In the respiratory tract, the trachea, sinuses, and nasal passages may contain serous, catarrhal, or caseous exudates, and the air sacs a foamy exudate initially, progressing to cloudy thickening. If complicated by infection with E coli, there may be caseous airsacculitis, perihepatitis, and pericarditis. Birds infected when very young may have cystic oviducts, whereas those infected while in lay have an oviduct of reduced weight and length and regression of the ovaries. Infection with nephropathogenic strains results in swollen, pale kidneys, with the tubules and ureters distended with urates; in birds with urolithiasis, the ureters may be distended with urates and contain uroliths, and the kidneys may be atrophied.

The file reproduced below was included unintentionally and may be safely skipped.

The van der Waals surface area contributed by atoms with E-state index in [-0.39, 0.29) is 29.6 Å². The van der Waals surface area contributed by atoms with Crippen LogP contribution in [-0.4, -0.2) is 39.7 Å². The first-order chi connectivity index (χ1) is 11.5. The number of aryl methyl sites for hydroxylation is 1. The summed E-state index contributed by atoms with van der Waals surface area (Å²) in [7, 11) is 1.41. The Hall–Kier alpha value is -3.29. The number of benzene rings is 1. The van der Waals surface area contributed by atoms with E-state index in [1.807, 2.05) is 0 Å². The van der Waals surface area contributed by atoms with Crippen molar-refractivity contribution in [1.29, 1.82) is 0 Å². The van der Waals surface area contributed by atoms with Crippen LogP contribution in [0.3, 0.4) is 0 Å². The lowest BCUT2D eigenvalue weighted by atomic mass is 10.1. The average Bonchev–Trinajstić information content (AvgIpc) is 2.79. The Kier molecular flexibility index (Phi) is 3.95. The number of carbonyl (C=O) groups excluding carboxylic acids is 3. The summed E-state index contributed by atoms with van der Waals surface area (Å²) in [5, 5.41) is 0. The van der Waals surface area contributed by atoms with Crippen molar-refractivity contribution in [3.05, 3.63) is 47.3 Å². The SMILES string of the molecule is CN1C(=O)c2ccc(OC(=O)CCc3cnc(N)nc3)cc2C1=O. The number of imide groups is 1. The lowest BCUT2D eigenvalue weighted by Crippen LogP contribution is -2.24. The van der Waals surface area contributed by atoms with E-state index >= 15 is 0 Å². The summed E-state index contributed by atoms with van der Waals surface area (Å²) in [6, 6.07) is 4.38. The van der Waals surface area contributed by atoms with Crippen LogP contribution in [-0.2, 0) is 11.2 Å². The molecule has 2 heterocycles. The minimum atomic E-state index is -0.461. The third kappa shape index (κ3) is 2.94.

Laboratory confirmation is required for diagnosis of respiratory forms because of similarities to mild forms of disease caused by agents such as Newcastle disease virus, avian metapneumovirus, infectious laryngotracheitis virus, mycoplasmas, A paragallinarum, and Ornithobacterium rhinotracheale. Demonstration of seroconversion or a rise in antibody titer against IBV by ELISA, or hemagglutination inhibition or virus neutralization tests can be used for diagnosis when there is a history of respiratory disease or reduced egg production.